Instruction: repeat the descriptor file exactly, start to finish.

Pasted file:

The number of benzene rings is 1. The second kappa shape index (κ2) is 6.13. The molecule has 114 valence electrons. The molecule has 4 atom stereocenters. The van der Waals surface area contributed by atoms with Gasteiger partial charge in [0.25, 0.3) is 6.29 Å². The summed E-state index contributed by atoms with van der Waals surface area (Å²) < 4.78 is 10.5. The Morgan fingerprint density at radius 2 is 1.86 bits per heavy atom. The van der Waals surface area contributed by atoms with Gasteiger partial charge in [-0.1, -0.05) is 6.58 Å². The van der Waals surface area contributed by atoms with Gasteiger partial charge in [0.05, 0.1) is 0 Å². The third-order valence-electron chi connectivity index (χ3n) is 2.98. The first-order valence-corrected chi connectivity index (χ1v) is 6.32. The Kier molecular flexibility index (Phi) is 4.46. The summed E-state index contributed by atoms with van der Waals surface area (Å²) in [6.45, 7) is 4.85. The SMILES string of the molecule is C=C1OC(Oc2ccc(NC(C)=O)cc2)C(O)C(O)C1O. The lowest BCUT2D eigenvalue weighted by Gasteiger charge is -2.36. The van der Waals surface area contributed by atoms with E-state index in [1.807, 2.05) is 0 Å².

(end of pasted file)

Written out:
The number of benzene rings is 1. The second kappa shape index (κ2) is 6.13. The molecule has 114 valence electrons. The molecule has 4 atom stereocenters. The van der Waals surface area contributed by atoms with Gasteiger partial charge in [0.25, 0.3) is 6.29 Å². The summed E-state index contributed by atoms with van der Waals surface area (Å²) < 4.78 is 10.5. The Morgan fingerprint density at radius 2 is 1.86 bits per heavy atom. The van der Waals surface area contributed by atoms with Gasteiger partial charge in [-0.1, -0.05) is 6.58 Å². The van der Waals surface area contributed by atoms with Gasteiger partial charge in [0.05, 0.1) is 0 Å². The third-order valence-electron chi connectivity index (χ3n) is 2.98. The first-order valence-corrected chi connectivity index (χ1v) is 6.32. The Kier molecular flexibility index (Phi) is 4.46. The summed E-state index contributed by atoms with van der Waals surface area (Å²) in [6.45, 7) is 4.85. The SMILES string of the molecule is C=C1OC(Oc2ccc(NC(C)=O)cc2)C(O)C(O)C1O. The lowest BCUT2D eigenvalue weighted by Gasteiger charge is -2.36. The van der Waals surface area contributed by atoms with E-state index in [1.807, 2.05) is 0 Å².